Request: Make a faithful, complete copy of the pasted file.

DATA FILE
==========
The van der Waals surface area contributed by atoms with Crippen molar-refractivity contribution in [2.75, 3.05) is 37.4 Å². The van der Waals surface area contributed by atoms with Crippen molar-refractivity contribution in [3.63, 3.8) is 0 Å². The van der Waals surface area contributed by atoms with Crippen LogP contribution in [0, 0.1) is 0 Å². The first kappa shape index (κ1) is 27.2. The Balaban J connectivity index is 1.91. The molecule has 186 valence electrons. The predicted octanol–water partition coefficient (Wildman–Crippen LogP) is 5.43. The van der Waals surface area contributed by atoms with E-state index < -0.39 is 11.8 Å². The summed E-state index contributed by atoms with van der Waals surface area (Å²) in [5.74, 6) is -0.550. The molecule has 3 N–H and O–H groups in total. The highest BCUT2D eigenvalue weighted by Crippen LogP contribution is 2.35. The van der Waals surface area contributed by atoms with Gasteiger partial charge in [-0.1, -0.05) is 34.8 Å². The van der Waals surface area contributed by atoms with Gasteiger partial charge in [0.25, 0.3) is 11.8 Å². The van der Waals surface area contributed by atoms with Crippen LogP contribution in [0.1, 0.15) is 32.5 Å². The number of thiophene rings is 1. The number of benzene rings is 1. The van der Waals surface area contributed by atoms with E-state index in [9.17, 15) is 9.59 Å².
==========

The van der Waals surface area contributed by atoms with Crippen molar-refractivity contribution in [2.75, 3.05) is 37.4 Å². The van der Waals surface area contributed by atoms with Crippen molar-refractivity contribution in [3.63, 3.8) is 0 Å². The van der Waals surface area contributed by atoms with Crippen LogP contribution in [0, 0.1) is 0 Å². The first kappa shape index (κ1) is 27.2. The Balaban J connectivity index is 1.91. The molecule has 186 valence electrons. The predicted octanol–water partition coefficient (Wildman–Crippen LogP) is 5.43. The van der Waals surface area contributed by atoms with E-state index < -0.39 is 11.8 Å². The summed E-state index contributed by atoms with van der Waals surface area (Å²) in [5.74, 6) is -0.550. The molecule has 3 N–H and O–H groups in total. The highest BCUT2D eigenvalue weighted by Crippen LogP contribution is 2.35. The van der Waals surface area contributed by atoms with Gasteiger partial charge in [-0.1, -0.05) is 34.8 Å². The van der Waals surface area contributed by atoms with Gasteiger partial charge in [0.25, 0.3) is 11.8 Å². The van der Waals surface area contributed by atoms with Crippen LogP contribution in [0.1, 0.15) is 32.5 Å². The number of thiophene rings is 1. The number of benzene rings is 1. The van der Waals surface area contributed by atoms with E-state index in [9.17, 15) is 9.59 Å².